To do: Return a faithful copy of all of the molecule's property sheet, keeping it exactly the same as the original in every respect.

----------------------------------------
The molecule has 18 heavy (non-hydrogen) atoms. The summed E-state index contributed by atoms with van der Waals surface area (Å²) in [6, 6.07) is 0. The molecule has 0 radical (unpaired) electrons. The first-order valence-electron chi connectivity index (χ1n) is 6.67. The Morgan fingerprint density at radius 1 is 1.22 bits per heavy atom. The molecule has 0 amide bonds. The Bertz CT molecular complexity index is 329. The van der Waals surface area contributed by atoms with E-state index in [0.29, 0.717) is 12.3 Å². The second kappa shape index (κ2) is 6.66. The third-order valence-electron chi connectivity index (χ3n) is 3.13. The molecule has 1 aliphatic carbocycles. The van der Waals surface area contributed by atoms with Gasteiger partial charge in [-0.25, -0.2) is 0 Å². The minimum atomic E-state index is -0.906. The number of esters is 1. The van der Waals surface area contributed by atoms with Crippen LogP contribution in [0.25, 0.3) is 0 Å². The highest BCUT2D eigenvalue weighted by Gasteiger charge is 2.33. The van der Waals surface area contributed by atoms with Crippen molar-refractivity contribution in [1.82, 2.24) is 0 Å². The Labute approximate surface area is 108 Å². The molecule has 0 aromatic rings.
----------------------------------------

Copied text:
The molecule has 18 heavy (non-hydrogen) atoms. The summed E-state index contributed by atoms with van der Waals surface area (Å²) in [6, 6.07) is 0. The molecule has 0 radical (unpaired) electrons. The first-order valence-electron chi connectivity index (χ1n) is 6.67. The Morgan fingerprint density at radius 1 is 1.22 bits per heavy atom. The molecule has 0 amide bonds. The Bertz CT molecular complexity index is 329. The van der Waals surface area contributed by atoms with E-state index in [0.29, 0.717) is 12.3 Å². The second kappa shape index (κ2) is 6.66. The third-order valence-electron chi connectivity index (χ3n) is 3.13. The molecule has 1 aliphatic carbocycles. The van der Waals surface area contributed by atoms with Gasteiger partial charge in [-0.25, -0.2) is 0 Å². The minimum atomic E-state index is -0.906. The number of esters is 1. The van der Waals surface area contributed by atoms with Crippen LogP contribution in [0.25, 0.3) is 0 Å². The highest BCUT2D eigenvalue weighted by Gasteiger charge is 2.33. The van der Waals surface area contributed by atoms with Crippen molar-refractivity contribution in [1.82, 2.24) is 0 Å². The Labute approximate surface area is 108 Å². The molecule has 0 aromatic rings.